Training for Tuesday: I went and bought me a training plan today that costed a lot of money today


alyssagoesbang

Ok but really. Let's talk training. I may have casually mentioned, like maybe I let it slip once or twice, that this fall I was planning on completing my first half Iron distance triathlon. Ring any bells? Well, friends, I'm all paid up and registered and now I'm just biding my time until October 17.

Yeah, right! I wish. Training leaves no rest for the weary, to be sure. So today I wanted to talk about what my training will look like over the next 4 months, and what led me to choose this particular plan. But first, let's back it up. Way, way up. Back to the first training plan I ever followed, down the path that took me from no-way-never-ever runner to half-Ironman hopeful.


First ever training plan: Couch 2 5k
It's probably no surprise that even now I'm a stickler for a training plan, since that's how I was first introduced to running. I had never, and I mean never run in my lifetime before I decided to give running a shot just over 4 years ago, and I think a big reason I had held off for so long (besides my asthma, that is) is that I just didn't know where or how to start. I was interested in maybe eventually running a 5k - 3.1 miles - but how? I had never run any distance measurable in miles; it wasn't like I could go out and run a mile and start working my way up to 3 times that. I needed the structure and the challenging but achievable steps that the Couch 2 5k program provided. The premise of C25k is simple: use predetermined walk/run intervals that start with more walking than running, and end up 9 weeks later with you running for 30 minutes straight. It worked beautifully work me, but as someone who had never run before, I couldn't have come up with that strategy on my own.

First 10k training plan: Bridge 2 10k
After I graduated from Couch 2 5k (which took me something like 3 months, after which I still wasn't able to run a 5k in 30 minutes, just so you know), I set my sights on a 10k. Actually, I signed up for a 10k well before I had even finished C25k, and the 10k race was only 3 weeks after my first 5k. B210k is essentially an extension of C25k, but I'll be honest: I didn't get through the whole program. I made it maybe halfway through, then fell off with my training a bit, but went through with the race anyway. I had never run more than almost 4 miles before my first 10k but, shockingly, I made it to mile 4, 5, 6, and all the way to the finish line of my first 10k without stopping once. I can't fully contribute my success in that race to the B210k program since I didn't actually finish it, but I absolutely have the principles I learned from C25k + B210k to than for getting me across the finish line just 6 months after taking my first running steps.

First half marathon training plan: Hal Higdon Novice 1
After my first 10k, I was on a roll. I signed up for my first half marathon about 8 weeks after that race, and I had exactly 3 months to train. Since I had never even come close to half marathon mileage, I knew I needed to find a plan to get me to the finish line. A quick Google search led me to Hal Higdon, who would become my main man for the next 3+ years of training. Since I had no experience with the half marathon whatsoever, I decided to go with the Novice 1 plan. The plan calls for runs on Tuesday, Wednesday, Thursday, and Sunday, but since I physically wasn't comfortable running 3 days straight or for 4 days/week total, I cut out the Wednesday runs (which were only 2-3 miles anyway). In retrospect, it may have helped my endurance to keep in those Wednesday runs, but it also may have hurt since I was really injury-prone in those days even with a light 3 runs/week schedule. It's hard to say, since my first half really didn't go all that well (I followed the training plan about 85% of the time, but I still didn't feel like my endurance was where it should have been), and afterward I ended up with a stress reaction in my shins that kept me from running for 8 weeks. It's honestly a miracle I stuck with it after that. A year later I followed Hal's Novice 2 plan with much more success (to the tune of 30 minutes) at my second half marathon. I've used my own variations on his plans for most of half marathons and have run my way from a 2:42 half to a 1:49, so something must be working!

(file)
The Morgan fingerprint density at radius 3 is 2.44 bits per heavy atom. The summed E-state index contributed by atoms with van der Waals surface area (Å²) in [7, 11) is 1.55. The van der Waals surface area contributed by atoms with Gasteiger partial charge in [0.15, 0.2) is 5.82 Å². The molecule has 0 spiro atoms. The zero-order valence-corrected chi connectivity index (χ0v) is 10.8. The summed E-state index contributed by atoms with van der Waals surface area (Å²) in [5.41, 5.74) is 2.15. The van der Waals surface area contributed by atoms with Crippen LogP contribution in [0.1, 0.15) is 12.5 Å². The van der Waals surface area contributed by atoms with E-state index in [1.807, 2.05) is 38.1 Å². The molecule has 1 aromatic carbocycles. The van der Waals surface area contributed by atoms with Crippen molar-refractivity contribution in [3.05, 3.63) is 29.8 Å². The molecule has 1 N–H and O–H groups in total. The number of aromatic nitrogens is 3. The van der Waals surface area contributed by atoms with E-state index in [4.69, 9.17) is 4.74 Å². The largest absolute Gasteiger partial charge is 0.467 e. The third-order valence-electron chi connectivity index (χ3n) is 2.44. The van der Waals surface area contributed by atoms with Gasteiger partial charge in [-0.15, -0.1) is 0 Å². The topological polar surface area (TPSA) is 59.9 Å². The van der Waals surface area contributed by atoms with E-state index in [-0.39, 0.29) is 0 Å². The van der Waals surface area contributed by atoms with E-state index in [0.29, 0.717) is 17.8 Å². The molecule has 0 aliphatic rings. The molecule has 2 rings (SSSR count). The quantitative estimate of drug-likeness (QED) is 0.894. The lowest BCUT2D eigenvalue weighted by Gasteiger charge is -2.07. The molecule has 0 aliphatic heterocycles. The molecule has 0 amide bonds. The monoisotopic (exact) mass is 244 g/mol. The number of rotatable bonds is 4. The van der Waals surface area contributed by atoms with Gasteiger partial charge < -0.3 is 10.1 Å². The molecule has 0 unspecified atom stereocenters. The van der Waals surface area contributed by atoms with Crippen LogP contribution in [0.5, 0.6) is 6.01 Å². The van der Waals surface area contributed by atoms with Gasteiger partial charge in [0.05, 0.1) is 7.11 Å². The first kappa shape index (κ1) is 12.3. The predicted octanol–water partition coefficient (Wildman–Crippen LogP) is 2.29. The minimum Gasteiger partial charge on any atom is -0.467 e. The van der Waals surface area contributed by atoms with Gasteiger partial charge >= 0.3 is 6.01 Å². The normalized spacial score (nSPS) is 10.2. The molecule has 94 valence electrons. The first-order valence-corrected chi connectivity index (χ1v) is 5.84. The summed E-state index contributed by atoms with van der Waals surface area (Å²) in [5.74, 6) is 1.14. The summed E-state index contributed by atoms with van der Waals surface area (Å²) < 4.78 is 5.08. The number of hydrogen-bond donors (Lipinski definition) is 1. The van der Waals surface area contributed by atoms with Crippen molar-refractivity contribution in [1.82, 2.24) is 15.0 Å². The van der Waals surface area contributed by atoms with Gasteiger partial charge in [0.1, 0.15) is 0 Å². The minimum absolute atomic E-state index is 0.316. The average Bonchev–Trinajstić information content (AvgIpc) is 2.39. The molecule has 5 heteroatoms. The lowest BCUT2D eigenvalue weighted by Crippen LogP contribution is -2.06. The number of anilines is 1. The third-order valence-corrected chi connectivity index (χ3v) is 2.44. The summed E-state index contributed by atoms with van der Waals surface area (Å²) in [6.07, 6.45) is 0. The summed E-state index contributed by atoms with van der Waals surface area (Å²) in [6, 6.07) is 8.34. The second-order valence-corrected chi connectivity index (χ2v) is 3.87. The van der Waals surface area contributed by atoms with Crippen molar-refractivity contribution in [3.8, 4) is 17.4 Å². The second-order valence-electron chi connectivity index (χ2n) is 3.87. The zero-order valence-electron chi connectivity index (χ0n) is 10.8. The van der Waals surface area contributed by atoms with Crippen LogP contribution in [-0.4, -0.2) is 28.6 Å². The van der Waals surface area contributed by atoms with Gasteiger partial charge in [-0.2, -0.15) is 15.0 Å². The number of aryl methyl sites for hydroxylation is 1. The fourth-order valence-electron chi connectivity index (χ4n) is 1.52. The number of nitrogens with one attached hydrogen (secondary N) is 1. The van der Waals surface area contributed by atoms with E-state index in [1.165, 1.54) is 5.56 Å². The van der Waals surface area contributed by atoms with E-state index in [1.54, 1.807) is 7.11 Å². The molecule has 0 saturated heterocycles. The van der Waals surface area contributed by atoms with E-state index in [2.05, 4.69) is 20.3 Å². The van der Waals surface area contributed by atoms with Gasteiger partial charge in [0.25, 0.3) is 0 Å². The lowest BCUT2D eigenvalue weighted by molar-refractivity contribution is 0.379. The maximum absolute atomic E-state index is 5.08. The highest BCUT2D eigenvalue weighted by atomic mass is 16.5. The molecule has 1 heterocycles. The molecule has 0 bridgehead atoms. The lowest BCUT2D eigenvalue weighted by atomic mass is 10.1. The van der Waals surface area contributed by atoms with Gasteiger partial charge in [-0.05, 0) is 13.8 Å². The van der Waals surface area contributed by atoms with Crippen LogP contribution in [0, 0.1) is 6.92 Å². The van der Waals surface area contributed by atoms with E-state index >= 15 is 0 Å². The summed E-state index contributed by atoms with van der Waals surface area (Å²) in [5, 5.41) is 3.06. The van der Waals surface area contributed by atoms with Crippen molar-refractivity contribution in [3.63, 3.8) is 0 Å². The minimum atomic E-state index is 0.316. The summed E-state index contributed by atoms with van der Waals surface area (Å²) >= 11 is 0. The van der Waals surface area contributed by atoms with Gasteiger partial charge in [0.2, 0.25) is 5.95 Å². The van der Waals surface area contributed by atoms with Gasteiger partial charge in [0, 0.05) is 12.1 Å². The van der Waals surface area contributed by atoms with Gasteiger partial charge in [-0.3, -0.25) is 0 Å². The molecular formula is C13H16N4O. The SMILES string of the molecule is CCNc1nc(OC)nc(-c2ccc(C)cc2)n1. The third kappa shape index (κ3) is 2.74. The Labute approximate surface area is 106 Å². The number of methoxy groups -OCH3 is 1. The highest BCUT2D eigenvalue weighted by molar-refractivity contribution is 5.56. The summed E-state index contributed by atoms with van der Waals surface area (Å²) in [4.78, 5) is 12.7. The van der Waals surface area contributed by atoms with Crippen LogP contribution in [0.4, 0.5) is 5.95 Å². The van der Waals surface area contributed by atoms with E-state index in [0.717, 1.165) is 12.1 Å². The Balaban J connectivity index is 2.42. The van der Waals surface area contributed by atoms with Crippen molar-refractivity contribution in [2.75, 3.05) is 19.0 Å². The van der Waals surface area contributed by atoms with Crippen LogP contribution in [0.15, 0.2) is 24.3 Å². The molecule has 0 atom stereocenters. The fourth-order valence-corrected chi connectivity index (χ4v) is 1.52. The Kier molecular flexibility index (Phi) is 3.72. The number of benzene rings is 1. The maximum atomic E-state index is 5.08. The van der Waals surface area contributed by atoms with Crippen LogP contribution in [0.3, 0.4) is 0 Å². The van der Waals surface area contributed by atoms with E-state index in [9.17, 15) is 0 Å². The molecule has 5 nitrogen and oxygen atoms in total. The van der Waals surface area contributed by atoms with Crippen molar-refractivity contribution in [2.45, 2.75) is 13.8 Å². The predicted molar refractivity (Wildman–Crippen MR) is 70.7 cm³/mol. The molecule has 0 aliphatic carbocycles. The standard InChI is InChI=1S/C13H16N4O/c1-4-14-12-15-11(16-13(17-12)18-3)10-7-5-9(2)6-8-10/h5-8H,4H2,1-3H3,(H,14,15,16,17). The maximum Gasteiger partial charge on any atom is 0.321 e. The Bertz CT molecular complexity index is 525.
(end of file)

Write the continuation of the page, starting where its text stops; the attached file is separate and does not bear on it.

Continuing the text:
First marathon training plan: Hal Higdon Novice 2
For my first marathon, I went back to HH without even a second thought. I was comfortable with the demands and structure of his plans since I had used them for a few half marathons, and I figured if it wasn't broke, why fix it? About 6 months before my marathon, when I first decided to run it, I was coming back from an injury and wanted to form a really good base before I got into serious marathon training. I started off using his 30-week Novice Supreme plan for several weeks to build up mileage before switching gears to the 18-week Novice 2 marathon plan. I added in some of my own modifications (e.g. adjusting the plan to include a 20-miler and 22-miler rather than just one 20-miler before the big day), but otherwise I never, ever deviated from the plan. And I had just about the best first marathon I ever could have hoped for to show for it. I've used the Novice 2 plan again (with just the one 20-miler) for 2 subsequent marathons and took 32 minutes off my time in just over a year.